The Week in U.S. Consumer Confidence

Leisure & Hospitality and Real Estate Industries Feel the Pain More than Others

Americans’ economic outlook deteriorated this week but not quite as sharply as last week, which remains the worst week for consumer confidence over the past two years. As of Friday morning, the Morning Consult ICS stands at 88.64, down 8.18% from last week.

There were two primary economic stories this week relevant to U.S. consumers: the fiscal stimulus package being debated in the Senate and Thursday’s number of initial claims for unemployment insurance (UI). The number of initial UI claims wildly exceeded the consensus forecast. For the week ending Saturday, March 21, 3.3 million Americans filed for initial UI claims, a record high.

As one would expect, the surge in UI claims corresponds to a rapid increase in the share of Americans expecting to be worse off financially.

From March 14 to March 21, the share who said they expected their personal financial system to be worse off in 12 months increased from 14% to 19%. As of Thursday, March 26, it stands at 21%, a much smaller increase than the prior week, but a sign that economic conditions are likely to deteriorate further.

Leisure & Hospitality and Real Estate Industries Feel the Pain More than Others

The change in sentiment differs across employment industries, with workers in some industries growing more pessimistic about their future financial condition than others. The future personal financial conditions of employed consumers are more likely to be adversely affected by the pending recession, and consumers’ attitudes reflect this likelihood.

Workers in the leisure & hospitality and real estate sectors experienced the largest increase in the percentage of respondents who believe they will be worse off financially 12 months from now, with both sectors experiencing a 16 percentage point increase since January 1. As of March 26, 27% of leisure & hospitality workers and 30% of real estate workers believe that they will be worse off financially 12 months from now. Profits in the real estate sector tend to be highly correlated with economic cycles. As the U.S. economy enters a period of slowing growth and weak economic activity, profits in the real estate sector are likely to suffer.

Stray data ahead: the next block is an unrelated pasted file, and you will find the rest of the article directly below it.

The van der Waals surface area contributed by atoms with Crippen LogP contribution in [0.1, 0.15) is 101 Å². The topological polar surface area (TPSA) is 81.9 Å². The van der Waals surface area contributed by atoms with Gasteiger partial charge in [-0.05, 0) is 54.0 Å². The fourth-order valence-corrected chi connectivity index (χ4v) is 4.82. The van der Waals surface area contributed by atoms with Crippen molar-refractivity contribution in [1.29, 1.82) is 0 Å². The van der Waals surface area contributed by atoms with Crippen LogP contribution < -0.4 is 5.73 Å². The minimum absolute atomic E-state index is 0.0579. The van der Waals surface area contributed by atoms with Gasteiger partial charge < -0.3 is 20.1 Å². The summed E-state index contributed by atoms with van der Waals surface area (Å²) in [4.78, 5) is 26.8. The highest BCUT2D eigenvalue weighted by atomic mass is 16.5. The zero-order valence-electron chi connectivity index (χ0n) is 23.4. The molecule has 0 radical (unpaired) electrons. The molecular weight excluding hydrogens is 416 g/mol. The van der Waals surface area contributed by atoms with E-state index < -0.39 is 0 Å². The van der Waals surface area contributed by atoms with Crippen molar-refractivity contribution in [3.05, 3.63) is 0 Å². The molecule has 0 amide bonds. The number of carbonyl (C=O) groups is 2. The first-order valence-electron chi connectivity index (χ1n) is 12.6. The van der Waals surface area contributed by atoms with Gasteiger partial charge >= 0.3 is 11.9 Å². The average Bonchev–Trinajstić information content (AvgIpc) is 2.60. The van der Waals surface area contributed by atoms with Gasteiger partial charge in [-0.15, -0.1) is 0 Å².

Developments among food and beverage workers highlight countervailing trends in food consumption habits. As restaurants and bars shut down across the country, consumers have migrated to grocery stores and take-out providers. Workers in the food and beverage industry include service providers (such as waiters and bartenders), retail employees (such as grocery clerks), and food manufacturers. While the services sector has taken a hit in recent weeks, anecdotal evidence suggests that grocery store sales have dramatically increased. 

This data shows that employed workers across these three segments of the food & beverage industry have grown relatively less pessimistic about their future finances when compared to most other industries. As of March 26, 18% of workers in this industry believe they will be worse off financially 12 months from now, up from 8% on January 1.

These trends across industries will grow even more relevant next week in advance of the March jobs report.

-John Leer, Economist, Morning Consult

About Morning Consult Economic Intelligence: Global Consumer Confidence

Morning Consult’s Economic Intelligence: Global Consumer Confidence is an ongoing nationally representative survey based on approximately 11,000 daily surveys globally, including more than 6,000 in U.S., giving insight into key daily consumer confidence metrics. Learn more here.

Do NOT follow this link or you will be banned from the site!